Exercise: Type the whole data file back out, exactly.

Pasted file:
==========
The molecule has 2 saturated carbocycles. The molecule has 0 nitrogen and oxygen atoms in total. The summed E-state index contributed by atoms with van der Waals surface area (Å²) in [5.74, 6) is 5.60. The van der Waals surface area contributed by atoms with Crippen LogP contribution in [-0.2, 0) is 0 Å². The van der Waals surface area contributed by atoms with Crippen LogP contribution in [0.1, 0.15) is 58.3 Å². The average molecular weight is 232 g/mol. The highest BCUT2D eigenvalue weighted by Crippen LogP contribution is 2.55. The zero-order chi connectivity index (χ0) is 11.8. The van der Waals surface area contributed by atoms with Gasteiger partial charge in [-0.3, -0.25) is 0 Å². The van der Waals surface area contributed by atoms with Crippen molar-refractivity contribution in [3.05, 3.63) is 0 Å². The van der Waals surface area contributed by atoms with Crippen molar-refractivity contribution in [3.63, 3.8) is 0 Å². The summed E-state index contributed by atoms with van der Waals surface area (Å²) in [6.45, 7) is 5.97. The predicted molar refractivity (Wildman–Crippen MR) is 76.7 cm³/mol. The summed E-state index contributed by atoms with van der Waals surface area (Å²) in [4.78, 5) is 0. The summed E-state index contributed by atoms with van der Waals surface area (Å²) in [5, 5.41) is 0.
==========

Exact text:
The molecule has 2 saturated carbocycles. The molecule has 0 nitrogen and oxygen atoms in total. The summed E-state index contributed by atoms with van der Waals surface area (Å²) in [5.74, 6) is 5.60. The van der Waals surface area contributed by atoms with Crippen LogP contribution in [-0.2, 0) is 0 Å². The van der Waals surface area contributed by atoms with Crippen LogP contribution in [0.1, 0.15) is 58.3 Å². The average molecular weight is 232 g/mol. The highest BCUT2D eigenvalue weighted by Crippen LogP contribution is 2.55. The zero-order chi connectivity index (χ0) is 11.8. The van der Waals surface area contributed by atoms with Gasteiger partial charge in [-0.3, -0.25) is 0 Å². The van der Waals surface area contributed by atoms with Crippen molar-refractivity contribution in [3.05, 3.63) is 0 Å². The van der Waals surface area contributed by atoms with Crippen molar-refractivity contribution in [3.63, 3.8) is 0 Å². The summed E-state index contributed by atoms with van der Waals surface area (Å²) in [6.45, 7) is 5.97. The predicted molar refractivity (Wildman–Crippen MR) is 76.7 cm³/mol. The summed E-state index contributed by atoms with van der Waals surface area (Å²) in [4.78, 5) is 0. The summed E-state index contributed by atoms with van der Waals surface area (Å²) in [5, 5.41) is 0.